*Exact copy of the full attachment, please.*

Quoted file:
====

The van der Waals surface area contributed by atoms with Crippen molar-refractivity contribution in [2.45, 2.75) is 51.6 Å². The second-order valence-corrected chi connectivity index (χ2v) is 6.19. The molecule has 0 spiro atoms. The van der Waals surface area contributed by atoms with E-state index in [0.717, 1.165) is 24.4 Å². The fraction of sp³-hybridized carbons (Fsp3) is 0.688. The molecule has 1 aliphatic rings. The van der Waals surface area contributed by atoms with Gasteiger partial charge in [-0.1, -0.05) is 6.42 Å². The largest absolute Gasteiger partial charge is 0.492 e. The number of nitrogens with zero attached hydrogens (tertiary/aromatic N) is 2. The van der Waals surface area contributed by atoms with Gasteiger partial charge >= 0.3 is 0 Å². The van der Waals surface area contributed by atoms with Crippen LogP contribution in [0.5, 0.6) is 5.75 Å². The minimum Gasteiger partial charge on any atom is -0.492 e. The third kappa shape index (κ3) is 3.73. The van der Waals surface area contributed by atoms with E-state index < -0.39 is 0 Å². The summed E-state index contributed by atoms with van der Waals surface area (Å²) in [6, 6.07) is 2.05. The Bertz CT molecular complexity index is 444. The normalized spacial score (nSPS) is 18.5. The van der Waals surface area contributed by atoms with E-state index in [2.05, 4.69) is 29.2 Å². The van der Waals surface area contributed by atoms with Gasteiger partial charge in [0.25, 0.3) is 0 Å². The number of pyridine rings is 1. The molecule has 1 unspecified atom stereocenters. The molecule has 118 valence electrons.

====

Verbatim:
The van der Waals surface area contributed by atoms with Crippen molar-refractivity contribution in [2.45, 2.75) is 51.6 Å². The second-order valence-corrected chi connectivity index (χ2v) is 6.19. The molecule has 0 spiro atoms. The van der Waals surface area contributed by atoms with E-state index in [0.717, 1.165) is 24.4 Å². The fraction of sp³-hybridized carbons (Fsp3) is 0.688. The molecule has 1 aliphatic rings. The van der Waals surface area contributed by atoms with Gasteiger partial charge in [-0.1, -0.05) is 6.42 Å². The largest absolute Gasteiger partial charge is 0.492 e. The number of nitrogens with zero attached hydrogens (tertiary/aromatic N) is 2. The van der Waals surface area contributed by atoms with Gasteiger partial charge >= 0.3 is 0 Å². The van der Waals surface area contributed by atoms with Crippen LogP contribution in [0.5, 0.6) is 5.75 Å². The minimum Gasteiger partial charge on any atom is -0.492 e. The third kappa shape index (κ3) is 3.73. The van der Waals surface area contributed by atoms with E-state index < -0.39 is 0 Å². The summed E-state index contributed by atoms with van der Waals surface area (Å²) in [6, 6.07) is 2.05. The Bertz CT molecular complexity index is 444. The normalized spacial score (nSPS) is 18.5. The van der Waals surface area contributed by atoms with E-state index in [2.05, 4.69) is 29.2 Å². The van der Waals surface area contributed by atoms with Gasteiger partial charge in [0.25, 0.3) is 0 Å². The number of pyridine rings is 1. The molecule has 1 unspecified atom stereocenters. The molecule has 118 valence electrons.